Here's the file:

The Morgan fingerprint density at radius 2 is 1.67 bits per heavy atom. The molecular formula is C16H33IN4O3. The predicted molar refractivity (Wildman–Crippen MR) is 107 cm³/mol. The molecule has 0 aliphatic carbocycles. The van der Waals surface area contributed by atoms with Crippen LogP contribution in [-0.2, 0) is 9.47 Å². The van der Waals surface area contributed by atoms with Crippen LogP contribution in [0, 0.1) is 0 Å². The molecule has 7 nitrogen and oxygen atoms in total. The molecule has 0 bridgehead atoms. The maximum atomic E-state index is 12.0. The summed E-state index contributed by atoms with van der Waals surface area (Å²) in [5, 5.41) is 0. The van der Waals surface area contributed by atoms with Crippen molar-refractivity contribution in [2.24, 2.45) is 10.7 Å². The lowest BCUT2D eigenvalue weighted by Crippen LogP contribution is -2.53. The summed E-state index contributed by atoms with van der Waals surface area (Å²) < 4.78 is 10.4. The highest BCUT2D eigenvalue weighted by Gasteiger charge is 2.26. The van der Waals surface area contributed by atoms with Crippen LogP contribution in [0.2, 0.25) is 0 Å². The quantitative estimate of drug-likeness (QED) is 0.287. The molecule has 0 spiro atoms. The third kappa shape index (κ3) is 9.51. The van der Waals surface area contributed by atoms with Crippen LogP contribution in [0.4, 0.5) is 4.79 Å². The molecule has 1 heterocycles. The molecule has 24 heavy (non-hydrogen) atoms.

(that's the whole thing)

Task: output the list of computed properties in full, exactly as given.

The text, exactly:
The Morgan fingerprint density at radius 2 is 1.67 bits per heavy atom. The molecular formula is C16H33IN4O3. The predicted molar refractivity (Wildman–Crippen MR) is 107 cm³/mol. The molecule has 0 aliphatic carbocycles. The van der Waals surface area contributed by atoms with Crippen LogP contribution in [-0.2, 0) is 9.47 Å². The van der Waals surface area contributed by atoms with Crippen LogP contribution in [0, 0.1) is 0 Å². The molecule has 7 nitrogen and oxygen atoms in total. The molecule has 0 bridgehead atoms. The maximum atomic E-state index is 12.0. The summed E-state index contributed by atoms with van der Waals surface area (Å²) in [5, 5.41) is 0. The van der Waals surface area contributed by atoms with Crippen molar-refractivity contribution in [2.24, 2.45) is 10.7 Å². The lowest BCUT2D eigenvalue weighted by Crippen LogP contribution is -2.53. The summed E-state index contributed by atoms with van der Waals surface area (Å²) < 4.78 is 10.4. The highest BCUT2D eigenvalue weighted by Gasteiger charge is 2.26. The van der Waals surface area contributed by atoms with Crippen LogP contribution in [0.2, 0.25) is 0 Å². The quantitative estimate of drug-likeness (QED) is 0.287. The molecule has 0 spiro atoms. The third kappa shape index (κ3) is 9.51. The van der Waals surface area contributed by atoms with Crippen LogP contribution in [0.4, 0.5) is 4.79 Å². The molecule has 1 heterocycles. The molecule has 24 heavy (non-hydrogen) atoms.